Water Tower Place imposes new parental supervision rules for teens

CHICAGO (WLS) -- Water Tower Place announced new rules Thursday that will require teenagers to be accompanied by adults while at the mall on Friday and Saturday evenings.

The "Parental Guidance Required" program, which starts on Friday, will require anyone age 17 and under to be accompanied by a "parent or supervising adult who is at least 21 years old" after 4 p.m. on Fridays and Saturdays, according to a statement from Water Tower Place's parent company, Brookfield Properties.

"In an effort to eliminate disruptive behavior by unsupervised youth, we made the difficult decision to implement a curfew program at Water Tower Place," Senior General Manager Mitch Feldman said in the statement. "The PGR program is intended to help provide a safe, peaceful experience at our shopping center."

During the program's hours, "trained public safety officers will be stationed at all Water Tower Place entrances to check IDs of visitors who appear to be 17 years old or younger," mall officials wrote in the statement. One adult will be allowed to accompany up to four teenagers, although there will be no limit on the number of children 10 and under that can be accompanied by a single adult.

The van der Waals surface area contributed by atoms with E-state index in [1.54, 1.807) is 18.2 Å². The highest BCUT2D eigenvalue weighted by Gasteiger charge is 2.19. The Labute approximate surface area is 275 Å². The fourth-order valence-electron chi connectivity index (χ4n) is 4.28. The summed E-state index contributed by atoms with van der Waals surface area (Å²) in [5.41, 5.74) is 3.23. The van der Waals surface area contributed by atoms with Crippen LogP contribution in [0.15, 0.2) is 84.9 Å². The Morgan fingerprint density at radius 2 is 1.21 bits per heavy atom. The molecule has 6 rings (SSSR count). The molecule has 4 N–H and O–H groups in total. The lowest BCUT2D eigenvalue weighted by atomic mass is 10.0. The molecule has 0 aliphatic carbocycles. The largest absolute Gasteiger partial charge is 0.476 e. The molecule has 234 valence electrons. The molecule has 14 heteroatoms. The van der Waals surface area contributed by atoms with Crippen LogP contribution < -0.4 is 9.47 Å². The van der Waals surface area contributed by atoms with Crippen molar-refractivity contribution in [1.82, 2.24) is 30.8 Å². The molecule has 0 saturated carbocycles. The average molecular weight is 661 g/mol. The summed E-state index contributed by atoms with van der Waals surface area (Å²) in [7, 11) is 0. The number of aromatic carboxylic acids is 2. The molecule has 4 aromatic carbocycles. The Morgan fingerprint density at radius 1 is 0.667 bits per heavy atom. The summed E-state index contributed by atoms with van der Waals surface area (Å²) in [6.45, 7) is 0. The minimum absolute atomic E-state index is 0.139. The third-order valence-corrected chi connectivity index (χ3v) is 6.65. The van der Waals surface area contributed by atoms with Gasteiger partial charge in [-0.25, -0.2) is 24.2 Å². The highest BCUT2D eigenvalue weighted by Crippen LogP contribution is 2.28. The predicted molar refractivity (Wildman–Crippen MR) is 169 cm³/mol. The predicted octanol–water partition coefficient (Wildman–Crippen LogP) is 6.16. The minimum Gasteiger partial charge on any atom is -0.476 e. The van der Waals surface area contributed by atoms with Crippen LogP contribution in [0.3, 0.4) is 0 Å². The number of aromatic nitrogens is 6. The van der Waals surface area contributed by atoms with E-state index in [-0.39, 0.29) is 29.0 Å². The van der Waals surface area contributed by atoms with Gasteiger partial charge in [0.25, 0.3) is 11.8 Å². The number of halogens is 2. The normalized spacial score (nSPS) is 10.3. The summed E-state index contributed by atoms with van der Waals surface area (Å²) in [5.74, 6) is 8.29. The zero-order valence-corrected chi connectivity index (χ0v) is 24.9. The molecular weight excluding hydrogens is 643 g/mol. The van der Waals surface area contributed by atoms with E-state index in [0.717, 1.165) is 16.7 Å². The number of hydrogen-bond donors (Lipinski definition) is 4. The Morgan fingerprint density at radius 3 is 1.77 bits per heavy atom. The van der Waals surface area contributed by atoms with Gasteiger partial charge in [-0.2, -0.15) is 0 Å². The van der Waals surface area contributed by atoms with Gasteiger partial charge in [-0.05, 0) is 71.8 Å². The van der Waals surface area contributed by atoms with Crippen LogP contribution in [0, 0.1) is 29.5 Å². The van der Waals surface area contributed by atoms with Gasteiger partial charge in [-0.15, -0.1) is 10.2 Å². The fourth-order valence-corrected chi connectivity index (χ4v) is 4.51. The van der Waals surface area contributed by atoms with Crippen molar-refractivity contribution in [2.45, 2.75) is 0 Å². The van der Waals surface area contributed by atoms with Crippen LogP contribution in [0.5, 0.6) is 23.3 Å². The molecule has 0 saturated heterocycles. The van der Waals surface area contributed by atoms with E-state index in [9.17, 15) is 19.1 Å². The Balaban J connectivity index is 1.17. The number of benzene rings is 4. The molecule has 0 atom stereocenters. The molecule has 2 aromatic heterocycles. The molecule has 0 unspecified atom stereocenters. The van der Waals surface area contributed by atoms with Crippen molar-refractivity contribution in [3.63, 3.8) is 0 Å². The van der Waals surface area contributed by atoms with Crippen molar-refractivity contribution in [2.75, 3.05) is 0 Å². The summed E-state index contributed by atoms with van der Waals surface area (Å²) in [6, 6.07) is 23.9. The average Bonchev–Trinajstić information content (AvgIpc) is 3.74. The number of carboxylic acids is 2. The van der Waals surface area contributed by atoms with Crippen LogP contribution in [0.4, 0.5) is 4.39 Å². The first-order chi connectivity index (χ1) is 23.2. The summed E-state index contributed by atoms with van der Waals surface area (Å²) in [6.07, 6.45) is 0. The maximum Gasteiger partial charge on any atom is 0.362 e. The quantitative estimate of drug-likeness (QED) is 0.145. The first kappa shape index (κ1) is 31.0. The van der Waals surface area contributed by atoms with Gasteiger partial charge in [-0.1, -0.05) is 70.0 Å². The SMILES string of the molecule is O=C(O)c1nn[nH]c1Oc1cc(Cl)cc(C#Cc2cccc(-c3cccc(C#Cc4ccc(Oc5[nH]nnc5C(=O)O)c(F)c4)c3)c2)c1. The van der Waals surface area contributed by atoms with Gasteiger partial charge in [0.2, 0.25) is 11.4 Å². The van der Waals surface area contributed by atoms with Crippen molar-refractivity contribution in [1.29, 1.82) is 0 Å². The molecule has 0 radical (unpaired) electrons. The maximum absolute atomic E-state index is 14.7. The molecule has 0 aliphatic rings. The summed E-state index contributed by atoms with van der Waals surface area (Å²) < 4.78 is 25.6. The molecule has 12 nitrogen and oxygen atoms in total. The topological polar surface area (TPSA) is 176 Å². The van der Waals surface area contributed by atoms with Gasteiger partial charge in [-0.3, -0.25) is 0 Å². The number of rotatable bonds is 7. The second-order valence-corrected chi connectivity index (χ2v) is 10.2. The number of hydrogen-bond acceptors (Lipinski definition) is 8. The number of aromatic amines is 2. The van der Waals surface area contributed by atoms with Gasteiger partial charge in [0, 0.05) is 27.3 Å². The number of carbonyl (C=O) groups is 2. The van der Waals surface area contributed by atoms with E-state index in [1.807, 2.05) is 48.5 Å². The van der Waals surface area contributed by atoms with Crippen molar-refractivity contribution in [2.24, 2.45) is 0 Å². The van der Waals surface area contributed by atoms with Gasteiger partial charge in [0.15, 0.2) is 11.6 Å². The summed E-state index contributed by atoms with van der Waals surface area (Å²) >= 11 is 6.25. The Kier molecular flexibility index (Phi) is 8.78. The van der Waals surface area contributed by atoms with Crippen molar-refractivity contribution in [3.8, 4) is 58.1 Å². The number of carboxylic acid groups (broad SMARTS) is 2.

Adults who show their IDs at the entrance will be offered an "optional wristband," but those who don't wear it "may be asked for ID again by safety officers inside the shopping center," officials said.

The new policy comes on the same day that a 15-year-old boy was arrested and charged with several felonies connected to an attack on three people at a Red Line station on the Near North Side. The teens allegedly involved in that incident had caused a disturbance at Water Tower Place prior to the attack.

The new rules got mixed reactions from parents.

"I'd rather them be able to come here by themselves," said Water Tower Place shopper Jeanette Maggiore-Anet.

Freddie Steen, father of 16-year-old Samarra Steen, called the new security plan "discriminatory."

"Michigan Avenue is second to none, but if there's going to be a discriminator practice toward teens, I'm going to think twice about shopping here," he said.

Daughter Samarra said she thought it was unfair to hold her entire generation accountable for the actions of a few.

"Just because one person is doing something shouldn't let everyone else be punished," she said.

The Sun-Times Media Wire contributed to this report.
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